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Keller @ Large: Why Can't Massachusetts Balance A Budget?

BOSTON (CBS) - As the summer tourist invasion of our little corner of paradise begins, we are reminded of what an asset our history is.

It's why they flock here, instead of some less-interesting town in one of the lesser 49 states.

But there are some aspects of our history that aren't so wonderful. Like our unfortunate but totally predictable habit of spending beyond our means.

The state revealed Tuesday that tax revenue is running up to $750 million less than forecast, a familiar sight to those of us who've been around Beacon Hill for a while.

As usual, they relied too heavily on capital gains receipts that can rise or fall as fast as Wall Street can.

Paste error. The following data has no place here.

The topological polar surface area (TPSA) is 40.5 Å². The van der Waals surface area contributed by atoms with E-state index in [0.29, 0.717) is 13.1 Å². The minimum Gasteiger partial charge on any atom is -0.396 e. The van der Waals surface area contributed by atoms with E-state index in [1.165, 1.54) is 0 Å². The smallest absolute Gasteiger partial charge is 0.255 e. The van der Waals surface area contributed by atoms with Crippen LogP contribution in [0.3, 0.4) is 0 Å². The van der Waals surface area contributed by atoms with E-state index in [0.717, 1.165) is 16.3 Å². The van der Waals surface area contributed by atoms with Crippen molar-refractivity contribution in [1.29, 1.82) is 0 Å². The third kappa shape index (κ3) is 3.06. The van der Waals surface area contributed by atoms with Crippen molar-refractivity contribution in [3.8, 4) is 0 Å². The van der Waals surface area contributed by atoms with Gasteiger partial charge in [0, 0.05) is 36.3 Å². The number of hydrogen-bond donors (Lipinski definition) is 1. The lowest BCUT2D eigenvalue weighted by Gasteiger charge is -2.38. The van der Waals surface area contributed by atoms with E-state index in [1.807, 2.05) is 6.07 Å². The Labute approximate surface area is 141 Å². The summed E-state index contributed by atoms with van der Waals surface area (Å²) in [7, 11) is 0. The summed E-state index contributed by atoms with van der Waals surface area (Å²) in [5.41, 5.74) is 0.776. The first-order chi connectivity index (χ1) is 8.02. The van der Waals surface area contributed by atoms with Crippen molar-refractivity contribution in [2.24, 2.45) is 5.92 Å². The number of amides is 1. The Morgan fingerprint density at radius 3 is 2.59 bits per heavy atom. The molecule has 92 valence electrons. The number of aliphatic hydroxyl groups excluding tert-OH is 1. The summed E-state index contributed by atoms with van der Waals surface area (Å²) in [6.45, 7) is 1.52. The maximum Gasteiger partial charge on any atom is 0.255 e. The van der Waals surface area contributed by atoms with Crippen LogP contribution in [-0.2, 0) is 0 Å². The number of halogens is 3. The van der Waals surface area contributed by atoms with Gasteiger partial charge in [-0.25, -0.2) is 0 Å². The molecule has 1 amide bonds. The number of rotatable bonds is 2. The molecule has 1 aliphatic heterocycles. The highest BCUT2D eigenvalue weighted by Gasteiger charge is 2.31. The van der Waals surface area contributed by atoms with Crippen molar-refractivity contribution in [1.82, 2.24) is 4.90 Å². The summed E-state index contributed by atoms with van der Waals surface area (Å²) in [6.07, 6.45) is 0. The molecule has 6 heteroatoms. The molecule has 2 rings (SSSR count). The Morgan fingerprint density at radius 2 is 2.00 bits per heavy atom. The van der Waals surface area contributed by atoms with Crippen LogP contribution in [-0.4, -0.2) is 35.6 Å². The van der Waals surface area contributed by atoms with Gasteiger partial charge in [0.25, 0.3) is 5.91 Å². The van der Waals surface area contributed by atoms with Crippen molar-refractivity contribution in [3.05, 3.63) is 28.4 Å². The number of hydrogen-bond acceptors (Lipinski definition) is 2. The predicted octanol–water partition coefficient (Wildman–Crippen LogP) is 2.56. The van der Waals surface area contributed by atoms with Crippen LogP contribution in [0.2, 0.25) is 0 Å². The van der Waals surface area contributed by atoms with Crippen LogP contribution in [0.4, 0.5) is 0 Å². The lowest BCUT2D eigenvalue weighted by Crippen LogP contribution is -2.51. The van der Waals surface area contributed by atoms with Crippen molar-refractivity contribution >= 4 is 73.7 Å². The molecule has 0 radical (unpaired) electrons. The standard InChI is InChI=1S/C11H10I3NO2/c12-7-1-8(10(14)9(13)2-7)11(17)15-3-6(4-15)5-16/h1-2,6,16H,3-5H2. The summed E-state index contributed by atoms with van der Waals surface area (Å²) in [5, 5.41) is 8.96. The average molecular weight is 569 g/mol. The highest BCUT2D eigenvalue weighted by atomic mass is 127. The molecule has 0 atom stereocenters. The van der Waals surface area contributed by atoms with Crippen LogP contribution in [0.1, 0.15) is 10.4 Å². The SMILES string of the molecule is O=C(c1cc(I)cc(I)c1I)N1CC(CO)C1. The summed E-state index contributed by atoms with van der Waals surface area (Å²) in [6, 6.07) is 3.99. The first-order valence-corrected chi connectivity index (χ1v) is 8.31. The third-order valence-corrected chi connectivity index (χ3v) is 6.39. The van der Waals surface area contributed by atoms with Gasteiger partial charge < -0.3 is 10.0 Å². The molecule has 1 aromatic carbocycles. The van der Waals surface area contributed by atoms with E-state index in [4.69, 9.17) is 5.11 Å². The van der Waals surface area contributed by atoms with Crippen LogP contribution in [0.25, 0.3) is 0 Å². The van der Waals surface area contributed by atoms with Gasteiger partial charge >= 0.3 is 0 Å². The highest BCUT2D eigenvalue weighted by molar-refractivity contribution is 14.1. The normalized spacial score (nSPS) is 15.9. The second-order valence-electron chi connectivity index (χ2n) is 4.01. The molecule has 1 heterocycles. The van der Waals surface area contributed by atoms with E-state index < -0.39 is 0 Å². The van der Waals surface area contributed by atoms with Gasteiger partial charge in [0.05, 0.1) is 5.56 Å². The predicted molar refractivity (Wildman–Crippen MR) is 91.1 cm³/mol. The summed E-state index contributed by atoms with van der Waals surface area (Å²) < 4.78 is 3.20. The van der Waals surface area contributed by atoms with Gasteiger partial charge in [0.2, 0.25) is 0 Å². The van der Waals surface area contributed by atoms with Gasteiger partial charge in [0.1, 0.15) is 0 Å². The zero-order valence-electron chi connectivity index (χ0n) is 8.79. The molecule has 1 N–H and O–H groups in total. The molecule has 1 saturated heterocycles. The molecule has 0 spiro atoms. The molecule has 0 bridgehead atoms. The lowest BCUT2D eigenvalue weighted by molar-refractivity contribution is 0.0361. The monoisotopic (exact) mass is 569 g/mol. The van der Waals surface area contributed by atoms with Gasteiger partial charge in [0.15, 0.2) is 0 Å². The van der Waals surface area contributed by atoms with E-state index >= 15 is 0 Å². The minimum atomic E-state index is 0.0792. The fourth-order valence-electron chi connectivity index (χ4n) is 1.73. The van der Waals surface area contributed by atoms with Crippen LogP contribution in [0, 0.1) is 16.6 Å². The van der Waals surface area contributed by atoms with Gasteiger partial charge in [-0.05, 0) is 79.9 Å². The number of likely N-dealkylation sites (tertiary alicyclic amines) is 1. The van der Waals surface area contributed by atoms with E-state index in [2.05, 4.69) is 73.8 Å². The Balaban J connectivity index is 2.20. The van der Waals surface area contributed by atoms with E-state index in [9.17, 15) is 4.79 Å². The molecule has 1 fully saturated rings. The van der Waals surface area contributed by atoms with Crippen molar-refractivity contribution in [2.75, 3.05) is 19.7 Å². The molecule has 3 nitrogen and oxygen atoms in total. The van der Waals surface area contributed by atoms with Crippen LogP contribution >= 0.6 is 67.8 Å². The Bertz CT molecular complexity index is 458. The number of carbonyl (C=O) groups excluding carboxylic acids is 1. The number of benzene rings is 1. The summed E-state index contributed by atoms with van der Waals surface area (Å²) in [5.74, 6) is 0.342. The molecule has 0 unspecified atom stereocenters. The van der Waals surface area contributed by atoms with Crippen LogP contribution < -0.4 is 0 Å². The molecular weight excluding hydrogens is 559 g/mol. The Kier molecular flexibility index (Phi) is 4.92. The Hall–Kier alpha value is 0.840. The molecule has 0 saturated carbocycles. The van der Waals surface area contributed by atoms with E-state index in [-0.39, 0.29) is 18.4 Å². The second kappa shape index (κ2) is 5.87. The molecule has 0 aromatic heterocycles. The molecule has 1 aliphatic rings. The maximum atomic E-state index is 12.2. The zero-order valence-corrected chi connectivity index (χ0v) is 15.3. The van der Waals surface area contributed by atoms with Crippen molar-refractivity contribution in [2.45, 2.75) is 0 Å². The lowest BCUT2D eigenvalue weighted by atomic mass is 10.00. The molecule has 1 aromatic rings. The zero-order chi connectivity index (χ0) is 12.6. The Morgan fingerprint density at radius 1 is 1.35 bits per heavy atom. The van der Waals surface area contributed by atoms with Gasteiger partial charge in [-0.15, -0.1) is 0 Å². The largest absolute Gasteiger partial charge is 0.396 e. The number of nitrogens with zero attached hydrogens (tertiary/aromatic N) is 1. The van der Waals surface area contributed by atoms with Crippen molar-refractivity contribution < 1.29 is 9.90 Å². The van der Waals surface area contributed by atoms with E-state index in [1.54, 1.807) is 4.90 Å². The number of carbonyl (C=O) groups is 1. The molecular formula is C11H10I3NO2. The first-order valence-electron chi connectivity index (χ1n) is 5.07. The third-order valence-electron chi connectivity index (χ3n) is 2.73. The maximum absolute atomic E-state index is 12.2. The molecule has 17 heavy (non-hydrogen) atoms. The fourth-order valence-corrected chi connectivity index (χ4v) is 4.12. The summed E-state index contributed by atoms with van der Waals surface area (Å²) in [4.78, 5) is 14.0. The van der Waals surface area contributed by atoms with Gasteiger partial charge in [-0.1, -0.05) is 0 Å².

As always, most of the revenue growth that did occur has been eaten up by the perennial budget busters - pensions, debt service and health care.

But fiscal prudence and planning traditionally struggle to keep pace up there with the demand for spending and the refusal to raise taxes, a sustainable model only in boom times.

And it looks like our familiar problem isn't likely to go away soon. Local CPAs say they expect the stock market slowdown and a downward trend in retail sales and business profits to continue through the rest of the year.

So keep a watchful eye on your governor and legislators. They need to adapt to this entirely predictable situation, and do it fairly quickly, which smart people of goodwill should be able to do.

Unless, that is, they didn't anticipate this happening.

In which case, you might wonder – what on earth were they thinking?

Listen to Jon's commentary:

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